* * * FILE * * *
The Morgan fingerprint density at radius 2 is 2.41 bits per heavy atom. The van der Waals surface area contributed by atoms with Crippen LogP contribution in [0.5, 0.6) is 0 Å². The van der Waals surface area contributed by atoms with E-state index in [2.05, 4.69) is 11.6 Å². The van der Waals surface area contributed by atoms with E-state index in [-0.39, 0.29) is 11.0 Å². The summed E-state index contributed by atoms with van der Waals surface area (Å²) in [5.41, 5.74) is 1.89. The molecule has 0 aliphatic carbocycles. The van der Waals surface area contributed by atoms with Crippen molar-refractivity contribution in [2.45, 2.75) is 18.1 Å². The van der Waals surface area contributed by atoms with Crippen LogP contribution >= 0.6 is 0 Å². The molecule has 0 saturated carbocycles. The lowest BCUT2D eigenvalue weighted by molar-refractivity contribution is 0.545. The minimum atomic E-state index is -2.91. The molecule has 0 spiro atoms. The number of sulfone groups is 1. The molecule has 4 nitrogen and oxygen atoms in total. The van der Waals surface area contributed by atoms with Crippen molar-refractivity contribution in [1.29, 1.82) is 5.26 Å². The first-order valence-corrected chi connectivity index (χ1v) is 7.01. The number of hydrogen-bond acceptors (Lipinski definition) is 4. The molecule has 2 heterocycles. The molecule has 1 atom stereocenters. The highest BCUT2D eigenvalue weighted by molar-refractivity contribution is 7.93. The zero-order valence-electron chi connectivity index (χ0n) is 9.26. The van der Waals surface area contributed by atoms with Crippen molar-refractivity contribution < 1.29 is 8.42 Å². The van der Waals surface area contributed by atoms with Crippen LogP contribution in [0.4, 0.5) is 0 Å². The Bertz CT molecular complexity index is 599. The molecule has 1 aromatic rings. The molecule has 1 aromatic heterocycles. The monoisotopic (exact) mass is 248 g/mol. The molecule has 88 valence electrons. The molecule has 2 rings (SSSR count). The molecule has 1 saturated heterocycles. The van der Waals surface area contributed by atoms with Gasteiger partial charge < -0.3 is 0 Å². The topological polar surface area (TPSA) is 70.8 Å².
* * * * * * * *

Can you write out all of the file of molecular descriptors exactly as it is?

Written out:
The Morgan fingerprint density at radius 2 is 2.41 bits per heavy atom. The van der Waals surface area contributed by atoms with Crippen LogP contribution in [0.5, 0.6) is 0 Å². The van der Waals surface area contributed by atoms with E-state index in [2.05, 4.69) is 11.6 Å². The van der Waals surface area contributed by atoms with E-state index in [-0.39, 0.29) is 11.0 Å². The summed E-state index contributed by atoms with van der Waals surface area (Å²) in [5.41, 5.74) is 1.89. The molecule has 0 aliphatic carbocycles. The van der Waals surface area contributed by atoms with Crippen molar-refractivity contribution in [2.45, 2.75) is 18.1 Å². The van der Waals surface area contributed by atoms with Crippen LogP contribution >= 0.6 is 0 Å². The molecule has 0 saturated carbocycles. The lowest BCUT2D eigenvalue weighted by molar-refractivity contribution is 0.545. The minimum atomic E-state index is -2.91. The molecule has 0 spiro atoms. The number of sulfone groups is 1. The molecule has 4 nitrogen and oxygen atoms in total. The van der Waals surface area contributed by atoms with Crippen molar-refractivity contribution in [1.29, 1.82) is 5.26 Å². The first-order valence-corrected chi connectivity index (χ1v) is 7.01. The number of hydrogen-bond acceptors (Lipinski definition) is 4. The molecule has 2 heterocycles. The molecule has 1 atom stereocenters. The highest BCUT2D eigenvalue weighted by molar-refractivity contribution is 7.93. The zero-order valence-electron chi connectivity index (χ0n) is 9.26. The van der Waals surface area contributed by atoms with Crippen molar-refractivity contribution < 1.29 is 8.42 Å². The van der Waals surface area contributed by atoms with Crippen LogP contribution in [0.4, 0.5) is 0 Å². The Bertz CT molecular complexity index is 599. The molecule has 1 aromatic rings. The molecule has 1 aromatic heterocycles. The monoisotopic (exact) mass is 248 g/mol. The molecule has 88 valence electrons. The molecule has 2 rings (SSSR count). The molecule has 1 saturated heterocycles. The van der Waals surface area contributed by atoms with Gasteiger partial charge < -0.3 is 0 Å². The topological polar surface area (TPSA) is 70.8 Å².